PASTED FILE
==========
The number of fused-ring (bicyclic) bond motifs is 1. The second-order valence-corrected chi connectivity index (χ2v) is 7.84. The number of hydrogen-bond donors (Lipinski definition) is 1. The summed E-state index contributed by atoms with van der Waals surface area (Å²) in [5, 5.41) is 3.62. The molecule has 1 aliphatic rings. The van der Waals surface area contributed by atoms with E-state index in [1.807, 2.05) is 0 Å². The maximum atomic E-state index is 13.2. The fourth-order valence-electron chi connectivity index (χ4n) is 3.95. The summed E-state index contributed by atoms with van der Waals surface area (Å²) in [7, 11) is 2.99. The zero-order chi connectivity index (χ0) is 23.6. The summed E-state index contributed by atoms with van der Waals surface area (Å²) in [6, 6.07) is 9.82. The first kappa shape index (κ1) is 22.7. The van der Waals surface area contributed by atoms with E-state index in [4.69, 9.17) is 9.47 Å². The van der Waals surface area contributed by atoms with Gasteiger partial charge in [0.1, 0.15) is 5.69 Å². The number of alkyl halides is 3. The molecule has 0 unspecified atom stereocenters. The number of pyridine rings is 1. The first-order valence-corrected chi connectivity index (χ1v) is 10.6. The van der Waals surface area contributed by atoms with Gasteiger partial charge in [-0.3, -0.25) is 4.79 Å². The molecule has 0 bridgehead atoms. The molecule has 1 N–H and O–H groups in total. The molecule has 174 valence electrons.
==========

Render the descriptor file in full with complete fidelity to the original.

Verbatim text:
The number of fused-ring (bicyclic) bond motifs is 1. The second-order valence-corrected chi connectivity index (χ2v) is 7.84. The number of hydrogen-bond donors (Lipinski definition) is 1. The summed E-state index contributed by atoms with van der Waals surface area (Å²) in [5, 5.41) is 3.62. The molecule has 1 aliphatic rings. The van der Waals surface area contributed by atoms with E-state index in [1.807, 2.05) is 0 Å². The maximum atomic E-state index is 13.2. The fourth-order valence-electron chi connectivity index (χ4n) is 3.95. The summed E-state index contributed by atoms with van der Waals surface area (Å²) in [7, 11) is 2.99. The zero-order chi connectivity index (χ0) is 23.6. The summed E-state index contributed by atoms with van der Waals surface area (Å²) in [6, 6.07) is 9.82. The first kappa shape index (κ1) is 22.7. The van der Waals surface area contributed by atoms with E-state index in [4.69, 9.17) is 9.47 Å². The van der Waals surface area contributed by atoms with Gasteiger partial charge in [0.1, 0.15) is 5.69 Å². The number of alkyl halides is 3. The molecule has 0 unspecified atom stereocenters. The number of pyridine rings is 1. The first-order valence-corrected chi connectivity index (χ1v) is 10.6. The van der Waals surface area contributed by atoms with Gasteiger partial charge in [-0.3, -0.25) is 4.79 Å². The molecule has 0 bridgehead atoms. The molecule has 1 N–H and O–H groups in total. The molecule has 174 valence electrons.